With more than 400 dealerships across the state, Hoosier auto dealers are no stranger to competition. They thrive on it. Without competition, businesses are not forced to innovate or to find better ways to serve the public. But any threat to a fair, competitive market is a detriment to the public and the auto industry itself.
In Indiana, along with most states across the nation, automakers are required to bring their vehicles to market through a network of franchised dealerships. This framework has worked for nearly a century to protect all parties including manufacturers, dealers, and most importantly, Hoosier consumers.
As the auto industry continues to advance and innovate, loopholes in the system will be found. Currently, one such loophole exists that allows certain manufacturers — including Tesla — to sell directly to consumers in Indiana creating an uneven playing field.
But, this is not about Tesla and its electric cars. Indiana dealers would welcome any automaker as potential partners and would gladly sign on to sell their vehicles. Dealers are already highly experienced in alternative vehicles. They have selling been electric cars along with flex fuel and hydrogen powered vehicles for years.
This is about public policy and the future of inspiring innovation but also protecting consumers from unintended consequences. When businesses like Google, Apple, Uber, and 200 Chinese electric car companies join Tesla in releasing their electric vehicles and self-driving cars to the masses, dealers should be there to advocate for American consumers as dealers always have.
The dealers and their employees are the only professionals trained to educate and protect buyers by being in your local neighborhood day-in and day-out in a way that manufacturers cannot.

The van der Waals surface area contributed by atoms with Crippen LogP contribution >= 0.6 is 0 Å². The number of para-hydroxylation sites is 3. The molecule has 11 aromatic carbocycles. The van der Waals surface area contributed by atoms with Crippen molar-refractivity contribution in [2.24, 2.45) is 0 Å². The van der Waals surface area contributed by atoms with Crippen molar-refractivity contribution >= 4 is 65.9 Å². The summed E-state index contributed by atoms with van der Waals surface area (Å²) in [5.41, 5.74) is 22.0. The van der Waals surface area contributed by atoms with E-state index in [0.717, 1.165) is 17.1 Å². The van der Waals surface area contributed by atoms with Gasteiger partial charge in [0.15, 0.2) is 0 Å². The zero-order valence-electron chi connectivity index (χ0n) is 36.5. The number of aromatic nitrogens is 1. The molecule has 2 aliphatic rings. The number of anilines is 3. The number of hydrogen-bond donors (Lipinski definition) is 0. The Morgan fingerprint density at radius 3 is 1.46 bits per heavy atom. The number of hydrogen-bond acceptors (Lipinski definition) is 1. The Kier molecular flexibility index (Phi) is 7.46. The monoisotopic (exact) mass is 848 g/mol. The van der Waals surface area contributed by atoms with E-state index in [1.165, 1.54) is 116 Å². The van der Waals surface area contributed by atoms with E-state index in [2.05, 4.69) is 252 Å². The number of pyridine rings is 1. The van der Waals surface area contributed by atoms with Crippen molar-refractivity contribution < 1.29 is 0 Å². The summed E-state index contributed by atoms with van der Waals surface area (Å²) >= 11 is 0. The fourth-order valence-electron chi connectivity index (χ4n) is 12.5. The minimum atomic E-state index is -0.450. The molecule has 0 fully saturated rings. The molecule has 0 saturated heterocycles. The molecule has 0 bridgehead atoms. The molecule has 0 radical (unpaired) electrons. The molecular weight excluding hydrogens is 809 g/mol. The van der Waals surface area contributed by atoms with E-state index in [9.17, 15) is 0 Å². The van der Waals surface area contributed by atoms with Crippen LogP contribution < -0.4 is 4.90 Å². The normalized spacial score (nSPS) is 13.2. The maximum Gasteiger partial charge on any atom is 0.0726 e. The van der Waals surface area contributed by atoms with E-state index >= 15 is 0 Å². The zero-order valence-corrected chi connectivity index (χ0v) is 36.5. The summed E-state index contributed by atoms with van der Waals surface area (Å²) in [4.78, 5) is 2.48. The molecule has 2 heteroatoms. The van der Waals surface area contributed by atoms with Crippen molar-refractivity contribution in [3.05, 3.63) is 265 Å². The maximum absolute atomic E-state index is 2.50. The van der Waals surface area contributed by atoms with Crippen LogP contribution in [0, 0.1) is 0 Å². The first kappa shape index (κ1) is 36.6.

And automakers agree with our stance. The Alliance of Automobile Manufacturers represents 77 percent of all car and light truck sales in the United States. Among its members — from General Motors to Toyota to Mercedes-Benz — there is heavy competition, but the alliance believes, as testified to legislators in September, all manufacturers should be playing by the same rules when it comes to product distribution as mandated by Indiana state law regardless of vehicle type, size of fleet or timing of entry to market.
Without sensible regulations, consumers will be exposed to predatory manufacturers. It’s not a matter of if, but when. We don’t have rules for the sake of having rules, rather some oversight is vital to protect the consumer’s interest and to promote small businesses across the state. Here are a few reasons why auto rules are important:
When there is a substantial opportunity for consumers to suffer harm.
To ensure that Indiana’s interests are realized.
To level the playing field between large and small businesses.
In order to protect consumers our state’s auto laws maintain every market participant should be treated fairly and equitably. The laws also govern that the marketing, sale and repair of vehicles should provide fair competition for every automaker and not grant special privileges to a select few.
Marty Murphy is executive vice president of the Automobile Dealers Association of Indiana. Send comments to email@example.com.